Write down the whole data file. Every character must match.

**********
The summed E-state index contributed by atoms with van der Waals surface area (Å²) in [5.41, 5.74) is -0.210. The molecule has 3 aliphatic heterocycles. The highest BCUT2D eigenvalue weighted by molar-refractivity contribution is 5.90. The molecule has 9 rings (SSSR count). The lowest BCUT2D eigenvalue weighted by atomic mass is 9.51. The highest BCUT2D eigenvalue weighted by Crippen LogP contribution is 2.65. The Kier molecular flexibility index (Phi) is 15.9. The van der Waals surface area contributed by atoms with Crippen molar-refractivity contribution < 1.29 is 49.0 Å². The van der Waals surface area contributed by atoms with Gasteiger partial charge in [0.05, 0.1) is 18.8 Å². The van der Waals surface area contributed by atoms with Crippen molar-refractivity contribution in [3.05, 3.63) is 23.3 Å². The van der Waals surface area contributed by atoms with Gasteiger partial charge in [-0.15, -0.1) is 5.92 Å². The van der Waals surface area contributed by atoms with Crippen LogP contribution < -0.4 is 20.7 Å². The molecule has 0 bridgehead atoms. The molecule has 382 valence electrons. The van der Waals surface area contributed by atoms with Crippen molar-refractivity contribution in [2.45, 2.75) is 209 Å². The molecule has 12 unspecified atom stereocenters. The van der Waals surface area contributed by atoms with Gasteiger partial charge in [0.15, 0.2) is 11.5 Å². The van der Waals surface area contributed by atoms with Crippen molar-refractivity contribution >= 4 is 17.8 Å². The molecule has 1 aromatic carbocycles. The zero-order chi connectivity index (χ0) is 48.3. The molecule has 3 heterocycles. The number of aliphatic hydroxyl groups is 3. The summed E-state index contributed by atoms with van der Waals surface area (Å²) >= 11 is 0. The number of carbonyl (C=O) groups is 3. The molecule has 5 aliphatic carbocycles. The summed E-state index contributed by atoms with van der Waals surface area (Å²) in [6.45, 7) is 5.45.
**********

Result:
The summed E-state index contributed by atoms with van der Waals surface area (Å²) in [5.41, 5.74) is -0.210. The molecule has 3 aliphatic heterocycles. The highest BCUT2D eigenvalue weighted by molar-refractivity contribution is 5.90. The molecule has 9 rings (SSSR count). The lowest BCUT2D eigenvalue weighted by atomic mass is 9.51. The highest BCUT2D eigenvalue weighted by Crippen LogP contribution is 2.65. The Kier molecular flexibility index (Phi) is 15.9. The van der Waals surface area contributed by atoms with Crippen molar-refractivity contribution < 1.29 is 49.0 Å². The van der Waals surface area contributed by atoms with Gasteiger partial charge in [0.05, 0.1) is 18.8 Å². The van der Waals surface area contributed by atoms with Crippen molar-refractivity contribution in [3.05, 3.63) is 23.3 Å². The van der Waals surface area contributed by atoms with Gasteiger partial charge in [-0.15, -0.1) is 5.92 Å². The van der Waals surface area contributed by atoms with Crippen LogP contribution < -0.4 is 20.7 Å². The molecule has 0 bridgehead atoms. The molecule has 382 valence electrons. The van der Waals surface area contributed by atoms with Crippen molar-refractivity contribution in [2.45, 2.75) is 209 Å². The molecule has 12 unspecified atom stereocenters. The van der Waals surface area contributed by atoms with Gasteiger partial charge in [0.15, 0.2) is 11.5 Å². The van der Waals surface area contributed by atoms with Crippen molar-refractivity contribution >= 4 is 17.8 Å². The molecule has 1 aromatic carbocycles. The zero-order chi connectivity index (χ0) is 48.3. The molecule has 3 heterocycles. The number of aliphatic hydroxyl groups is 3. The summed E-state index contributed by atoms with van der Waals surface area (Å²) >= 11 is 0. The number of carbonyl (C=O) groups is 3. The molecule has 5 aliphatic carbocycles. The summed E-state index contributed by atoms with van der Waals surface area (Å²) in [6.45, 7) is 5.45.